San Diego

Fewer Bus Routes Negatively Impacting Students: Parents

Parents are pushing the district to reconsider the route changes or wait until the summer to find a more effective solution

An east county school district has cut down on the number of bus routes in operation, outraging some parents who say the change has negatively affected children with special needs and elementary age students.

The Alpine Union School District (AUSD) eliminated two bus routes during spring break, reducing the number of buses used to transport its students to and from school from seven to five.

Kristina Chovan is worried about how the changes are affecting her son with autism. She says her child is now forced to ride a crowded bus with other students who don't understand his needs.

"Those are really important when you have students that have sensory overloads, that go into meltdown when the buses are too loud," lhovan said. "They have anxiety. My son is one of them."

She expressed her concerns to the district at a school board meeting last week. 

AUSD Superintendent Richard Newman admitted the transition wasn’t as seamless as he'd hoped but parents were notified changes were coming.

"We communicated about the route changes on multiple occasions during spring break and continue to make adjustments to better serve our families and students," Newman said in a statement to NBC 7.

But Chovan said the changes were announced too late.

With fewer buses on the road, pick-ups are earlier and drop-offs are later, which can mean kids are waiting too long for the bus or, in some cases, missing it entirely, according to parents.

"Monday, bus was late. Tuesday, bus was late," Christine Lerma, a parent with children at two different schools said. "They actually missed the bus in the morning over ten minutes because they had showed up 10 minutes early. My children were also dropped off almost half an hour late."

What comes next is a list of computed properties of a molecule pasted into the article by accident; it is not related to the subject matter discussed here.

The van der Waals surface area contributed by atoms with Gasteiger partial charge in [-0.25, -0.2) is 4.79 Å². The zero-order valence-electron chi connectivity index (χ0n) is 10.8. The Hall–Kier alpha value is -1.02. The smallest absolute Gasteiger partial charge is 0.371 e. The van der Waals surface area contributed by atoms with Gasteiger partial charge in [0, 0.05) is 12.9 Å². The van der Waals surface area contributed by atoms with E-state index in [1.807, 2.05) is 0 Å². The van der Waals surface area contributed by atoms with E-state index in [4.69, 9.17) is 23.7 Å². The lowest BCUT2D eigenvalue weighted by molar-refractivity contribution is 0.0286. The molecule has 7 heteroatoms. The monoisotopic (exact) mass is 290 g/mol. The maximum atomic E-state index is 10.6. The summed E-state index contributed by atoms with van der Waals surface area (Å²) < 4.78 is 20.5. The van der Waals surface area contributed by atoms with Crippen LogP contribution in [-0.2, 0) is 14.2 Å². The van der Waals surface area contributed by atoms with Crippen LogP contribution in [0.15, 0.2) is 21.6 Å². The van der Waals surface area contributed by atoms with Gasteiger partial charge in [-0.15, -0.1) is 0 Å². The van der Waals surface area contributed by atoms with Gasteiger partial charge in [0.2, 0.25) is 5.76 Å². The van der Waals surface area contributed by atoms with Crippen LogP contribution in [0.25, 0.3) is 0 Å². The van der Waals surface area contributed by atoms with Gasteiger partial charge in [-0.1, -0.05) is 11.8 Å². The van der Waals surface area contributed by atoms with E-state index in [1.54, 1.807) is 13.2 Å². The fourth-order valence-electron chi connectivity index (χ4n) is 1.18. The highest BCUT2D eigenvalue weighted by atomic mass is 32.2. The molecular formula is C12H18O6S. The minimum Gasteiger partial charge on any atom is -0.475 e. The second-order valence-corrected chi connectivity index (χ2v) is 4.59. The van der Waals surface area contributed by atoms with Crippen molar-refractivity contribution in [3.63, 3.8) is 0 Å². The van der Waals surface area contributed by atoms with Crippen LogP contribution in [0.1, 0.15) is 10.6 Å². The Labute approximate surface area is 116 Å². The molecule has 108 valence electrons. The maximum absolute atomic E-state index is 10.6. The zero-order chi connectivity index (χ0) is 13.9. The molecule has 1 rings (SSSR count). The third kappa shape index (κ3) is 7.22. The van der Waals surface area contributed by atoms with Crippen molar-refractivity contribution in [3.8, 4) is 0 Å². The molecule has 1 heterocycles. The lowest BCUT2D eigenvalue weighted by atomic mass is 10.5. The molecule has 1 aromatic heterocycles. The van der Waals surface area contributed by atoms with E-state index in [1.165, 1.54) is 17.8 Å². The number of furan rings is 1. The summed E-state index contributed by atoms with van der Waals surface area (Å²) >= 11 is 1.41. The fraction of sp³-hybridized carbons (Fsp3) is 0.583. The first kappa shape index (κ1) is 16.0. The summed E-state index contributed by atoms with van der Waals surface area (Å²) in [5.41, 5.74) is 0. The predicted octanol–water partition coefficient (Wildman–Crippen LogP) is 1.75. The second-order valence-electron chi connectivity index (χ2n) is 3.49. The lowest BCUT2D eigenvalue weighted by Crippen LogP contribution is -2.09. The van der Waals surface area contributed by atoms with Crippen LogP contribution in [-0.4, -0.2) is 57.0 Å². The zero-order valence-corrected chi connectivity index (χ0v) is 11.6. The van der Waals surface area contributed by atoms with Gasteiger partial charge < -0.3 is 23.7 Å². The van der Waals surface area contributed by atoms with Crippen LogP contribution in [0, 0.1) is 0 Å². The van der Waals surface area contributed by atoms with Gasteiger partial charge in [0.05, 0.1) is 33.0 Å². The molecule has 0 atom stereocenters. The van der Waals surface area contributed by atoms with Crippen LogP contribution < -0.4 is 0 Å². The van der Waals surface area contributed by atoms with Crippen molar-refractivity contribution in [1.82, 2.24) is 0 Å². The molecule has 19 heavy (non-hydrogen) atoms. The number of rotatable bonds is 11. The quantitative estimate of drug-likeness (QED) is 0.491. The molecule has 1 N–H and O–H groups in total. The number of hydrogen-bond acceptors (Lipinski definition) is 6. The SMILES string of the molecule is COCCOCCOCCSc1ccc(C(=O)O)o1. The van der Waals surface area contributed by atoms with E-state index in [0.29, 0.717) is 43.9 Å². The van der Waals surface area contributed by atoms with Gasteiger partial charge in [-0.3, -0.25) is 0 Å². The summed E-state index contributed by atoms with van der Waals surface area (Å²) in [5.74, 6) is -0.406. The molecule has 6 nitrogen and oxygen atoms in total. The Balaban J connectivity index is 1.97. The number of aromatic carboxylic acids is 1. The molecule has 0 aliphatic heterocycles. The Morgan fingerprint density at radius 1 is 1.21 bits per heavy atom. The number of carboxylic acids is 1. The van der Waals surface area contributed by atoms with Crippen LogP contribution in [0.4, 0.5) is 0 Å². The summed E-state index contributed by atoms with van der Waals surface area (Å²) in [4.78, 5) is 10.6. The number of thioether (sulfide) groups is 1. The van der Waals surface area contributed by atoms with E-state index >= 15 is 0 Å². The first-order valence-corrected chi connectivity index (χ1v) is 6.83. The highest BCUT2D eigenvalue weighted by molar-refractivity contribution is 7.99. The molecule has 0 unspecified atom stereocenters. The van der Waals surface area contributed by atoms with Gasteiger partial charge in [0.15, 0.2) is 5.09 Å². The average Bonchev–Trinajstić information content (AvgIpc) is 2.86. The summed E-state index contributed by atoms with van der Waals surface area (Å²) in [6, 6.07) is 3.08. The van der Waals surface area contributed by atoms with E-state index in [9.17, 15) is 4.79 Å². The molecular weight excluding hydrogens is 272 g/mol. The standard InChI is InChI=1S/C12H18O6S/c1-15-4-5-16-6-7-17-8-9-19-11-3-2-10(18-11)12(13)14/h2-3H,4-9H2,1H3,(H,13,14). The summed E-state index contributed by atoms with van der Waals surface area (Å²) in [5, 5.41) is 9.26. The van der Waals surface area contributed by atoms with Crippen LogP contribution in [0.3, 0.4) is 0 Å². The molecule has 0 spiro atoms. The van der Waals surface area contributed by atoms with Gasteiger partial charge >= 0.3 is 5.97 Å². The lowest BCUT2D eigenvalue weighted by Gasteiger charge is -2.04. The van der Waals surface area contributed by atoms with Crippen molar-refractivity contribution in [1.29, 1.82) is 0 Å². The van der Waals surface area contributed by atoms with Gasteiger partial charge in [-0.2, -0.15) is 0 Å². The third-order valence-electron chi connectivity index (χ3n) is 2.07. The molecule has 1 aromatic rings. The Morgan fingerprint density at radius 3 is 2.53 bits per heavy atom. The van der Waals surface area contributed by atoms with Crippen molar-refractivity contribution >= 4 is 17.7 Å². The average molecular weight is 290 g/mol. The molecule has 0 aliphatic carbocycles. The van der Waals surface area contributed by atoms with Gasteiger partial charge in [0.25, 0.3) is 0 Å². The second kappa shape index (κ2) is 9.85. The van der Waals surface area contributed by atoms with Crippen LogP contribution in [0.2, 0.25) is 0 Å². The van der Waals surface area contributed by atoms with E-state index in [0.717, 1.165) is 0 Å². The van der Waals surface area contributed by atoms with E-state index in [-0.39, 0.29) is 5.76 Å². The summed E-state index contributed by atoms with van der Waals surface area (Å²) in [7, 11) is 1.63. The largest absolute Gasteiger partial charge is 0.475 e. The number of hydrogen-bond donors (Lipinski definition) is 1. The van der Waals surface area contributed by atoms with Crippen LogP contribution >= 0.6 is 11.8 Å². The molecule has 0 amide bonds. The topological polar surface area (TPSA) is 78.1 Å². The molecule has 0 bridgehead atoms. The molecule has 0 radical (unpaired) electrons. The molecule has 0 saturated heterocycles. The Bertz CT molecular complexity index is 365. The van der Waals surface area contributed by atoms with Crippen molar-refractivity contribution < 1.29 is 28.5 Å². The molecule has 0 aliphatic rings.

One child was even dropped off at the wrong school entirely, according to a parent who spoke at a school board meeting last week.

Some kindergarteners are sitting in a bus for more than an hour for what should be a 20-minute trip, according to Lerma. 

Some bus drivers are concerned about the route changes, also.

"Now it's more difficult and we're down to 5 large capacity buses and no small bus/wheelchair bus," said Holly Hernandez, an AUSD bus driver for 23 years and California School Employees Association Alpine Chapter 607 President. "We're still overcrowded and our routes are running way too long in the afternoons."

The buses are contracted through Grossmont Union High School. A spokesperson for the high school said any decisions about transportation must be made through the district.

Parents are pushing the district to reconsider the route changes or wait until the summer to find a more effective solution. 

"The letter that they sent was that they were changing these routes for safety and efficiency and it has been anything but," Lerma said.

The district has not made any indication they plan to change routes back. 

Contact Us